Burchill's biography, the tale of her journey from working class factory fodder to "hip young gunslinger" at the New Musical Express in the Seventies to self-styled "Queen of the Groucho Club" and eventual exile to Brighton, hits the bookshops tomorrow, and began serialisation in a national newspaper yesterday. In certain circles it is already causing anxiety as her followers and adversaries wait for excoriation or praise. Or worse - much worse - to be ignored completely.
What has heightened the anticipation has been an unwonted period of silence on Burchill's part. To some observers, her moment has passed. She professes to be an old-fashioned Stalinist but she was at her peak in the era of Mrs Thatcher, another upwardly mobile ideologue with no respect for her elders and betters. Burchill worked hard in the Eighties and earned huge sums producing an unstoppable stream of invective for the Mail on Sunday, Sunday Times and Spectator, and a novel, Ambition, that briefly set a new benchmark in glitzy smut.
That novel explored the horizontal progress of Susan Street, a young journalist determined to get to the top. But somewhere along the line, Burchill fell out of favour, not least because the real Susan Streets of this world stopped being able to do much for her.
Susan Douglas, her sometime "b.f." and dedicatee of her novel, had been her sponsor at the Daily Mail and Sunday Times. But after nine months as editor of the Sunday Express she was dismissed. Commissioning editors suddenly found themselves able to resist Burchill's heady mix of the glib and the gratuitous. Since all she has ever done is opine - she resolutely avoids interviewing anyone or going anywhere - it's easy to see how the attraction might wear off.
Most recently, she's been seen in the pastoral setting of the Daily Telegraph's books pages, where she has written about her enthusiasm for the English seaside.
She has, of course, left London for Brighton, following the end of her second marriage - she left her eight-year-old son with his father, just as she had left her first son with his father - and an affair with Charlotte Raven, editor of the Modern Review, house magazine of the Burchill cult.
Recent months, however, have seen the start of what Burchill suggests will be her renaissance. Last September, she relaunched the Modern Review with a piece about what happy experiences her abortions had been. This year she will publish either three or four books, depending on whether she has a spare couple of days to write the fourth, apparently called The Long Goodbye: The Slow Death of Female Desire in the 20th Century.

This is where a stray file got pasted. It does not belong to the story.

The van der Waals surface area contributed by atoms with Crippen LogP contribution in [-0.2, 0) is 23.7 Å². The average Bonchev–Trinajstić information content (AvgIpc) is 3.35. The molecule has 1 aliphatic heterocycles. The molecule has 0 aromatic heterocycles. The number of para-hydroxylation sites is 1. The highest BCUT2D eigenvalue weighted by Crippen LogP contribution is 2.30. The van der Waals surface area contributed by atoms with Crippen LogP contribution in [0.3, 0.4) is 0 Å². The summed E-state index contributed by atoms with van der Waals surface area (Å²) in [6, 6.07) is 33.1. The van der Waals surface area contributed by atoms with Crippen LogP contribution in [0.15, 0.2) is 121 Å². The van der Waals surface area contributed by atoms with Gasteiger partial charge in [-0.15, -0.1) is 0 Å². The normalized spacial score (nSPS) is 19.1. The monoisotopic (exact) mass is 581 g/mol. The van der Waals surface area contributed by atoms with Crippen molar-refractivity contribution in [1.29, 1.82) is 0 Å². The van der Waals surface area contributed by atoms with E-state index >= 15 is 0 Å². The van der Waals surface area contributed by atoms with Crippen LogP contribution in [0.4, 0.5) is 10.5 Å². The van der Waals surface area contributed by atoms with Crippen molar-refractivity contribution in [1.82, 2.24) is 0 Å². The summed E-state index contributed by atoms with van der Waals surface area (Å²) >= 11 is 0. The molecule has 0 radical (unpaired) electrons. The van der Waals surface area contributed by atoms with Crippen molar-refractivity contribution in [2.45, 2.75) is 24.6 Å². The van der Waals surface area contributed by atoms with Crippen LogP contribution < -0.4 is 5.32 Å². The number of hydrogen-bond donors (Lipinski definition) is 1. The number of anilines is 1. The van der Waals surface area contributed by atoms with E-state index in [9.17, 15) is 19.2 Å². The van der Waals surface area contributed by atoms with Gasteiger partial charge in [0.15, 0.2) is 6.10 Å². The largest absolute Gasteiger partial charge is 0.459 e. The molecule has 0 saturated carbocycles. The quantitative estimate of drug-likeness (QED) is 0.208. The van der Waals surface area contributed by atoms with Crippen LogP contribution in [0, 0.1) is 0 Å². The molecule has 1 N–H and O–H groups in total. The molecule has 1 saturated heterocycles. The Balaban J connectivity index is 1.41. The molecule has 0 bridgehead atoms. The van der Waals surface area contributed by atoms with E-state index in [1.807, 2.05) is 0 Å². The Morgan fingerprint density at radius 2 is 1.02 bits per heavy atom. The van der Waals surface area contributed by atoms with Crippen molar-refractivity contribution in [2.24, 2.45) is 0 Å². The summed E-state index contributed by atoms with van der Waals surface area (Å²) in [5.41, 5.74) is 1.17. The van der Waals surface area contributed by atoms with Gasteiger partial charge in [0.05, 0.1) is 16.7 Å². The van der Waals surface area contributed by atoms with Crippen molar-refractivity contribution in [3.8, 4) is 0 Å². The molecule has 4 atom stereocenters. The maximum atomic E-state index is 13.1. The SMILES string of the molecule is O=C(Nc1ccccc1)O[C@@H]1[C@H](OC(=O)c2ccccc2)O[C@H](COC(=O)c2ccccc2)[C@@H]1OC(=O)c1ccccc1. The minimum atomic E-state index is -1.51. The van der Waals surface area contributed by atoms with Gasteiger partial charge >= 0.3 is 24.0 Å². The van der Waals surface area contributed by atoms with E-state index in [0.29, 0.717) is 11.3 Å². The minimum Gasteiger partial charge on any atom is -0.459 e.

There will also be a novel, Married Alive, and a Princess Diana book. No doubt this will pick up where she left off in September, when she informed readers of the Guardian that, by her death, Diana had "got even by making the House of Windsor look like the biggest bunch of bastards who ever wore a crown". Controversial stuff? Hardly.
Before that, however, comes the autobiography, I Knew I Was Right. Among those who might have reason to look worried are Mirror columnist and first husband, Tony Parsons (although, he, years ago, got his retaliation in first by remarking, "Hell hath no fury like a first wife run to fat"); and second spouse Cosmo Landesman, who won her away from Parsons and encouraged her transformation from East End recluse to West End landmark.
For the ever-present "Charlotte R", the author has only sickly praise. "Neither Miss Raven nor myself are homosexuals," Burchill once announced, gnomically. "We are simply in love."
Others who might fear the settling of scores are author Johnny Rogan, who successfully set the law on Burchill after she lifted chunks of his biography of The Smiths; Toby Young, editor of the previous incarnation of the Modern Review; Steven Berkoff, whom she described as notoriously ugly; and Camille Paglia, whom Burchill has wittily labelled "a crazy old dyke".
The fact is, though, that the book is not really concerned with her grown- up life. Instead you get her opinions - for a change - and a touching though rather vague account of her Bristol upbringing and her father, whom she portrays as a benevolent Stalinist. In the eyes of his devoted only daughter, he can do no wrong.
She enjoys writing about her childhood. The truth is that behind all the bluster, and the verbal acidity, and the shock tactics and the self- interested desertion of husbands and children, Julie is really very sentimental.Reuse content